Jeep key programming attempt using ELM - Page 3 - JeepForum.com
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post #31 of 49 Old 08-18-2021, 10:59 AM
jtpeters
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@tjacobson01 : contact @Waterluvr as he can possibly square you away.


2004 Jeep Overland WJ 4.7 H.O. (Bought new in Oct 2003)
2014 Jeep Overland WK2 5.7 Hemi (Bought used in 2016 w/7k miles)
1970 Ford Mustang Boss 302 (in Family since 1974)
2013 Ford Mustang Boss 302
2011 BMW 328i
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post #32 of 49 Old 08-19-2021, 09:18 AM
tjacobson01
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I did contact him. He told me to go away... not sure why.... I think he is overwhelmed.
T.
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post #33 of 49 Old 08-29-2021, 04:51 PM
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Hi All! Just found this thread and is exactly what I was starting in on for myself. I have one original and two freshly cut Y160 blanks ready to program to the SKIM but I wanted to figure it myself out of principle instead of paying the dealer $200 to do it.



Did anyone make any particular progress in being able to extract SKIM pin without having to read the ROM off the chip on the bench?


I've seen the "Chrysler Pin Puller" Android App that claims to be able to do it with an ELM327 device but I can't test it initially as I only have a wifi ELM327 device at the moment and it has to be internet connected while using thus limiting it to BT/USB ELM327 devices.


I do also have a MicroPod2 on the way but haven't received it yet.
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post #34 of 49 Old 08-30-2021, 09:07 AM
tjacobson01
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I think it can be done... I am continuing to explore... But you should have some experience with embedded systems... Also looks like it might be possible to clone milage and VIN to a spare speedometer cluster... (93C56 I think)
See the following video:
, it just happens to show at 18:52 a full screen shot of a CHRHX2PN table...
If you rev up "ponyprog" and make a little board with thee 4.7K resistors and three 5V Zeners, you might be able to clone the 24LC02 in a SKIM and/or read the PIN... although I am dubious about editing it directly as there might be a checksum.
Now, if somebody can just figure out the hex sequence for an ELM327 to do the "PCM replaced" command as found in a DRB-III, a person should be able to create a spare SKIM, ECM, and Speedo cluster all set with the correct milage, VIN and PIN so you don't get stuck in Keokuck with a dead WJ.
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post #35 of 49 Old 08-30-2021, 11:37 AM
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Oops... looks like the immobiliser2 (later WJs) is NOT 24LC02 based... back to square one... More to come.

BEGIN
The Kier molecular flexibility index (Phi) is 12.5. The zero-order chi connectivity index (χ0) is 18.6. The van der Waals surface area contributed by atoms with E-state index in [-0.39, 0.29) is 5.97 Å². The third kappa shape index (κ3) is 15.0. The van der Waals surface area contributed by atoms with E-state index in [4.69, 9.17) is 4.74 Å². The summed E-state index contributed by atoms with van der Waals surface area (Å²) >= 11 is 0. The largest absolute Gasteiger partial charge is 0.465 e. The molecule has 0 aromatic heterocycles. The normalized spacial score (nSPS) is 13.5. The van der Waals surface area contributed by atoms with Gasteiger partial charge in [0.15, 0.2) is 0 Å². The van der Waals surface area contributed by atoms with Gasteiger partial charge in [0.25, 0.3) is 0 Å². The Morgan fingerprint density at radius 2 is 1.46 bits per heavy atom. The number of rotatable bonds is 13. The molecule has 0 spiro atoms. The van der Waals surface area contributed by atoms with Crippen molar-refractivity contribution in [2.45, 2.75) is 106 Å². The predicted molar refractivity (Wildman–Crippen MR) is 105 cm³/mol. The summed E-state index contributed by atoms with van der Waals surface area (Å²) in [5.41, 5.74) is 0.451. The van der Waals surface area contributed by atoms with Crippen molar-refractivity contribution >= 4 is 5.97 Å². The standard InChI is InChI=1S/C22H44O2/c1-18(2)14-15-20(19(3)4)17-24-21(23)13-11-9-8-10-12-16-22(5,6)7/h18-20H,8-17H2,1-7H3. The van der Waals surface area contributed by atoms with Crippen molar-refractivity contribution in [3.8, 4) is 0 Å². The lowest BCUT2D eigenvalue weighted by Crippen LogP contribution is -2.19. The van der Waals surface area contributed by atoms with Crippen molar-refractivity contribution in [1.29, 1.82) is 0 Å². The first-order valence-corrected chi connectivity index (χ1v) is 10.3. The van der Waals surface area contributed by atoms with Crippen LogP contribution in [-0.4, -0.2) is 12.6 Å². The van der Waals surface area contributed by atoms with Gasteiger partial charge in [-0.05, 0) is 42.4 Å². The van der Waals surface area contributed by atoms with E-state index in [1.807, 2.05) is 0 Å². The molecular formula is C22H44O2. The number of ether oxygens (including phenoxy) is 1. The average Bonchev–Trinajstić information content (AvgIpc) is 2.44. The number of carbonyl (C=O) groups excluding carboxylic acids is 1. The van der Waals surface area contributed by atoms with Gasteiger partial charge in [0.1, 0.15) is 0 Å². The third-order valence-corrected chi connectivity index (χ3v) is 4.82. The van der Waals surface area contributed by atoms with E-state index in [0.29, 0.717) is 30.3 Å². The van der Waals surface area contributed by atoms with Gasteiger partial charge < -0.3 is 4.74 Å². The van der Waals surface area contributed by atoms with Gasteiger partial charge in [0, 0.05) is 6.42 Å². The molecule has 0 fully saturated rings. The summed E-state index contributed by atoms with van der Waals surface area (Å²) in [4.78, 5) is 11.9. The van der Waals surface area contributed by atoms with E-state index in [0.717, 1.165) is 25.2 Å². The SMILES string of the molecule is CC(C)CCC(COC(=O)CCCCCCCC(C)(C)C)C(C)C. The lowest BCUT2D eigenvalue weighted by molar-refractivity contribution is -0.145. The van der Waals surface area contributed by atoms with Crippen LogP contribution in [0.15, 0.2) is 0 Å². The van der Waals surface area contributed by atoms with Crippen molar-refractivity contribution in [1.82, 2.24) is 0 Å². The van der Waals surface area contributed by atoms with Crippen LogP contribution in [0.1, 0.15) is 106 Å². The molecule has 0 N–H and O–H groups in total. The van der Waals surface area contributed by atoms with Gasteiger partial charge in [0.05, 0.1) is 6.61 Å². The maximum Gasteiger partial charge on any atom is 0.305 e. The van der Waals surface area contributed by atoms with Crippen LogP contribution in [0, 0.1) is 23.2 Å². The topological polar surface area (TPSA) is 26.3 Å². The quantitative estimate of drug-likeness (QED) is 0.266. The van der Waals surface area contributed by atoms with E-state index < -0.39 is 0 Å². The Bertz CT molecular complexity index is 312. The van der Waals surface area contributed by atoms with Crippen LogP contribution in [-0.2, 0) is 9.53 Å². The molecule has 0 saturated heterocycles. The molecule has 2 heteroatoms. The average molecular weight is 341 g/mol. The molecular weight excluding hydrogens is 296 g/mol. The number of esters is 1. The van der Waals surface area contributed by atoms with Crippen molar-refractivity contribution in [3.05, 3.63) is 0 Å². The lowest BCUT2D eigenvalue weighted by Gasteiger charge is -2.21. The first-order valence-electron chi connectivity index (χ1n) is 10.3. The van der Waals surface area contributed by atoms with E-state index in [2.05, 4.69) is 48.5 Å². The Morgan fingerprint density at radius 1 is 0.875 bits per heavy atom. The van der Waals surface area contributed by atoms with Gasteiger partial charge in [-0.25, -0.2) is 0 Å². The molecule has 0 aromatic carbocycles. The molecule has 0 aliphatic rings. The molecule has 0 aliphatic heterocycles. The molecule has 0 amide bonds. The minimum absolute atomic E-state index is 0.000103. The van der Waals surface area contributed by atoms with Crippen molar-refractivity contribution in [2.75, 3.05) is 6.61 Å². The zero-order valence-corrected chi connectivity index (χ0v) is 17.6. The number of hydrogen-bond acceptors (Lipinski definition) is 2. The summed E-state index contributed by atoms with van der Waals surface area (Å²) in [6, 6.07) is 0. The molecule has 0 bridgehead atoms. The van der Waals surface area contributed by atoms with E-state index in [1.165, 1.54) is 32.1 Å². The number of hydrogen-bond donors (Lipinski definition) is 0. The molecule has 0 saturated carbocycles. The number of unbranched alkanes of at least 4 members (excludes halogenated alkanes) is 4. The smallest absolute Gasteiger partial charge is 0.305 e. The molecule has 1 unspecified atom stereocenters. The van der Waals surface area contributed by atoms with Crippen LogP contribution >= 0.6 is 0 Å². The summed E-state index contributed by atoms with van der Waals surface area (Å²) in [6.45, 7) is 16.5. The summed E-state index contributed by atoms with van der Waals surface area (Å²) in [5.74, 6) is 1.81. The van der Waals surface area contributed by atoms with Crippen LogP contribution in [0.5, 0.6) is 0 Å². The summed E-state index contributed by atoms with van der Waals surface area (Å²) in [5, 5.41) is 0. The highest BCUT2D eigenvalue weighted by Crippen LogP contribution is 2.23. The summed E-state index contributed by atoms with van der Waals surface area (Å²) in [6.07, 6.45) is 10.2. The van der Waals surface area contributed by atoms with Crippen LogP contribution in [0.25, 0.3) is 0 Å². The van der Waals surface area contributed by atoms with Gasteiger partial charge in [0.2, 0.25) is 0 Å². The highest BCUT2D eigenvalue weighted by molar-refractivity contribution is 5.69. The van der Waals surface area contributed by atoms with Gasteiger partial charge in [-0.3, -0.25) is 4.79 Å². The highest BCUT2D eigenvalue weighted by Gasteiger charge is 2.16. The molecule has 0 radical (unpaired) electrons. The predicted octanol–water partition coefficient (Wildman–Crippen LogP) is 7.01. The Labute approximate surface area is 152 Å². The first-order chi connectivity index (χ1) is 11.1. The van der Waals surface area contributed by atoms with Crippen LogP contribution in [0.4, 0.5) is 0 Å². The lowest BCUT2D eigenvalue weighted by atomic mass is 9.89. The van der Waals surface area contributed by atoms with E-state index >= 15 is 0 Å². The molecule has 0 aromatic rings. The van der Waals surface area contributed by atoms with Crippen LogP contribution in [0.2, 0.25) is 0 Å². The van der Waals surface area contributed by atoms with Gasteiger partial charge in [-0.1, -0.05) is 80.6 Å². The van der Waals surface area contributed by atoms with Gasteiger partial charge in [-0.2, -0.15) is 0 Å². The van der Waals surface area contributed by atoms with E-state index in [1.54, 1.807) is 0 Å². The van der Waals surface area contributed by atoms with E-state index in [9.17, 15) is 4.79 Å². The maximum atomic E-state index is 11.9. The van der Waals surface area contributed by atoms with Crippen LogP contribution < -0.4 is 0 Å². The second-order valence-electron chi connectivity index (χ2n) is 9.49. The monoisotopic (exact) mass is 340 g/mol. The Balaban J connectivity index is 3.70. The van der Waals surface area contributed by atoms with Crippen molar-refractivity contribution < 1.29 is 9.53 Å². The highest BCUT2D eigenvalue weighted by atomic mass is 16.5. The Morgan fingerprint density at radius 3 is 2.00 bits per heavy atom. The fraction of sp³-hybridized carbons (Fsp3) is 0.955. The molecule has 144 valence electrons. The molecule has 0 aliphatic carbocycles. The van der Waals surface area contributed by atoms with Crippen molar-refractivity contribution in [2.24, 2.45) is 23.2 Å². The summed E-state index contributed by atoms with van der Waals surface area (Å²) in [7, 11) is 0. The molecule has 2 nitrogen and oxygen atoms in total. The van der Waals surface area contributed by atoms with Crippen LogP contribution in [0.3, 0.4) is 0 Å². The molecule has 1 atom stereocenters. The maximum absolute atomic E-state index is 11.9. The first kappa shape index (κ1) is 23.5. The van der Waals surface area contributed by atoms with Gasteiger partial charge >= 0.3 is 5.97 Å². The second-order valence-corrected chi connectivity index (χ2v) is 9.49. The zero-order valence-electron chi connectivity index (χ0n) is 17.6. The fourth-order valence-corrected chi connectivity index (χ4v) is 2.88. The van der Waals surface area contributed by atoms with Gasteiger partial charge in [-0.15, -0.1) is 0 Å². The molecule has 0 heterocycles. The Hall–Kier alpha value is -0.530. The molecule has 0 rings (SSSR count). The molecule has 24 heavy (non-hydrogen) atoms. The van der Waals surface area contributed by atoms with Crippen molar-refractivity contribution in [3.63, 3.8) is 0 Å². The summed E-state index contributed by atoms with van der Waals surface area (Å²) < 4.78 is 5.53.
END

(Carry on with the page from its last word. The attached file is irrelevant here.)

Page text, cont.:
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post #36 of 49 Old 08-31-2021, 09:34 AM
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Good info though. Looks like dumping the eeprom is the only real solution to manually extracting the SKIM pin code. Unfortunately my expertise is in industrial automation, so beyond the CAN Bus communication I'm a little more in unfamiliar territory.
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post #37 of 49 Old 08-31-2021, 02:40 PM
tjacobson01
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I was hoping that the 02 WJ speedometer cluster still used an separate EEPROM, but no, that changed too, I opened up one of my junkyard spare clusters and they look to be using the internal EEPROM in the MC68HC08AZ32 sort of thing...just like the Immoblizer2, perhaps some day I might take a crack at it, using a UPA USB programmer, but have other projects... and would like to see with I could do with a DRB-III anyway.

Thought I might grab a 99-01 Immoblizer that uses the 24LC02 EEPROM and see if I could modify the VIN and PIN (checksum issue I suspect) using ponyprog, and if the PCI protocol is the same as the later Immoblizer2, I might be able to use it as a backup, and/or also as a tool to do the PCM replaced thing with a DRB-II... I made a bench setup with spare PCM, BCM, TCM, and cluster from a WJ I parted out a while back and have the PIN for, so I can try a few things without messing up my actual WJ using my old Snap-on Solus scanner, and my BT ELM327.

rdb389, will be interested in your experience with the Micropod2... please PM me once you get to 10 postings (so this BBS will allow you to PM), or update your profile with your email so I can contact you, would like to discuss that offline.
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post #38 of 49 Old 08-31-2021, 03:27 PM
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Will do. I should be able to do a good bit of testing as soon as I get it. The parts guy at the other Jeep dealership was in a good mood today I guess and got me my SKIM Pin without any hassle. I'll be able to log all the commands and responses from the Micropod2. The end goal maybe even putting together a basic program that does some DRBIII functions over the ELM327 interface.